Presentation Title

Integration of Oral Health Services with Primary Care for Older Adults

Type of Presentation

Poster

Location

Room 2904

Start Date

10-12-2018 10:10 AM

End Date

10-12-2018 11:00 AM

Abstract

The United States is experiencing an unprecedented expansion of its older population (Centers for Disease Control and Prevention, CDC, 2013), which is disproportionately concentrated in its rural areas (Glasgow & Brown, 2012). Many older Americans do not have dental insurance as they lose employer-sponsored dental benefits upon retirement (CDC, 2013). While Medicare and Medicaid do not cover routine dental care (CDC, 2013) majority of the Medicare beneficiaries have a regular source of medical care (Bocuti et al., 2013). If the medical providers are “the only accessible points of entry to the health care system and for others the physician is an important source for all health concerns” (Cohen, 2013) it follows that integrating care will lead to a more effective treatment of oral diseases.

The purpose of this study was to describe current state of knowledge on practices and approaches for integration of oral health services with primary care practices for older adults. A narrative literature review was conducted of studies published between 2008-2018 utilizing 7 databases (PubMed with MedLine, PubMed Central, CINAHL, EBSCO, ProQuest Central, JSTOR, and GOOGLE scholar) to identify existing models that demonstrate effective integration of oral care with primary care practices.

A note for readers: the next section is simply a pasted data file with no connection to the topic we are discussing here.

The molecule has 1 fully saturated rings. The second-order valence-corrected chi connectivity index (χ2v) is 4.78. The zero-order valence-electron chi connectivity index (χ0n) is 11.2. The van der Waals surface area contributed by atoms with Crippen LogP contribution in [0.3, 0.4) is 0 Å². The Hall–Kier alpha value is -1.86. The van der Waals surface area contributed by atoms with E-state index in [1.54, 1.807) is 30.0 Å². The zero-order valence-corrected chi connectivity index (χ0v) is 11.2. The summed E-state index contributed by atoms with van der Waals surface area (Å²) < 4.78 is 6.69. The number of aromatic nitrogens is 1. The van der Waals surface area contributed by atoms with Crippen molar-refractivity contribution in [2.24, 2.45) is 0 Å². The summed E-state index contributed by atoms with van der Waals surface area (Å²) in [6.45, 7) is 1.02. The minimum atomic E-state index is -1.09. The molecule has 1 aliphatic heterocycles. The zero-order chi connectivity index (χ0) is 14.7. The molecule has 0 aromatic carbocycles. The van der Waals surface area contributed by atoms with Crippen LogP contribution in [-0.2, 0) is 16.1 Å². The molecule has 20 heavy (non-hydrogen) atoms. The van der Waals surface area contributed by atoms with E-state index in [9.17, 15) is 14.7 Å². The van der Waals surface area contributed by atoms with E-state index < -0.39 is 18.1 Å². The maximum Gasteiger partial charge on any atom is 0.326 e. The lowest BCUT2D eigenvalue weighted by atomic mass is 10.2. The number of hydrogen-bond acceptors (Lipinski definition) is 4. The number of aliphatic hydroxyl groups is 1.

The results highlight promising practices across the U.S. that have successfully integrated oral health services with primary care practices and can be beneficial to the older adults in rural and remote communities. An integrative approach results in improved quality of care that is more cost-effective and patient-centric with faster diagnoses and appropriate referrals.

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Oct 12th, 10:10 AM Oct 12th, 11:00 AM

Integration of Oral Health Services with Primary Care for Older Adults

Room 2904

The United States is experiencing an unprecedented expansion of its older population (Centers for Disease Control and Prevention, CDC, 2013), which is disproportionately concentrated in its rural areas (Glasgow & Brown, 2012). Many older Americans do not have dental insurance as they lose employer-sponsored dental benefits upon retirement (CDC, 2013). While Medicare and Medicaid do not cover routine dental care (CDC, 2013) majority of the Medicare beneficiaries have a regular source of medical care (Bocuti et al., 2013). If the medical providers are “the only accessible points of entry to the health care system and for others the physician is an important source for all health concerns” (Cohen, 2013) it follows that integrating care will lead to a more effective treatment of oral diseases.

The purpose of this study was to describe current state of knowledge on practices and approaches for integration of oral health services with primary care practices for older adults. A narrative literature review was conducted of studies published between 2008-2018 utilizing 7 databases (PubMed with MedLine, PubMed Central, CINAHL, EBSCO, ProQuest Central, JSTOR, and GOOGLE scholar) to identify existing models that demonstrate effective integration of oral care with primary care practices.

The results highlight promising practices across the U.S. that have successfully integrated oral health services with primary care practices and can be beneficial to the older adults in rural and remote communities. An integrative approach results in improved quality of care that is more cost-effective and patient-centric with faster diagnoses and appropriate referrals.